Invasive Knotweed Complex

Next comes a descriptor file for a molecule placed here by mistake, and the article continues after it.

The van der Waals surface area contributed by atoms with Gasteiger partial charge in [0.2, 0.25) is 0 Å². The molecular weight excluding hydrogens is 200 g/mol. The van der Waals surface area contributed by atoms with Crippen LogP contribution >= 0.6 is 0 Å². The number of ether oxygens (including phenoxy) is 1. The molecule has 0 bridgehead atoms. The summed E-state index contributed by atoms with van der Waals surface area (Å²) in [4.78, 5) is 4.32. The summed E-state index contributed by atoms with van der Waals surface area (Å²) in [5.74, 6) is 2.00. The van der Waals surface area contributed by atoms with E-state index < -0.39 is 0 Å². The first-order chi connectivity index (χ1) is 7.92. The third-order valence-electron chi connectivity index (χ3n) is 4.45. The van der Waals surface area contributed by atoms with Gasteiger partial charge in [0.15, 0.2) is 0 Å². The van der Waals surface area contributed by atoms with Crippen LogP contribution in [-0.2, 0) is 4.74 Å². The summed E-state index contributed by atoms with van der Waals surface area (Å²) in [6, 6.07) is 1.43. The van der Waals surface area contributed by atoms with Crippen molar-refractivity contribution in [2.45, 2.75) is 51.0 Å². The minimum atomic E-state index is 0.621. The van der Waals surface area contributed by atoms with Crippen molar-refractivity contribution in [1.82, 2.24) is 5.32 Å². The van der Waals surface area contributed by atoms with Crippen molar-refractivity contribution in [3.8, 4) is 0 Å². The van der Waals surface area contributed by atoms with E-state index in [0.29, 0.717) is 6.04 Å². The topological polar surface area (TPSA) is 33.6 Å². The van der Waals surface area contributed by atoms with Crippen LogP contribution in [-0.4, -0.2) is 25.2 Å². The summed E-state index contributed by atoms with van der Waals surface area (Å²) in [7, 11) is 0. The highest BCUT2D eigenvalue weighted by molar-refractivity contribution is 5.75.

The invasive knotweed complex consists of four species in the family Polygonaceae. Knotweeds are large, rhizomatous, herbaceous perennial plants that vary in height from 5 to 20 feet (Duncan, 2013; Parkinson & Mangold, 2017). The round, hollow, and thick stems with swollen nodes resemble bamboo. The stems are green to reddish in color, often red-speckled. The multiple high erect stems are often arched near the top (Parkinson & Mangold, 2017; King County BMP, 2015; WA NWCB). The large sized leaves are alternately arranged, bright green with smooth edges. In general leaves are ovate or broadly elliptic with a pointed tip, however leaf shape varies between species (Bobis et al., 2019; King County BMP, 2015). The rhizomatous root system of knotweed forms a deep, dense mat. Underground rhizomes are thick and extensive, storing large quantities of carbohydrates and spread aggressively (WA NWCB; King County BMP, 2015). Rhizomes can grow 23 feet from parent plant, 50 to 65 feet laterally and penetrate 7 feet deep into the soil (King County BMP, 2015; Duncan, 2013). Rhizomes are root-like subterranean stems commonly horizontal in position that usually produce roots below and send shoots up towards the surface. Flowers are small and white to green in color with the exception of Himalayan flowers which are pink to white in color. Flowers grow in showy plume-like clusters and emerge from where leaves meet the stem; flowers have 5 petals (technically tepals), rarely 4, all of which are upright (Parkinson & Mangold, 2017; King County BMP, 2015). In the Pacific Northwest the invasive knotweed complex consists of four species including Bohemian, Giant, Japanese and Himalayan. All four species are Class B state listed noxious weeds in Washington State.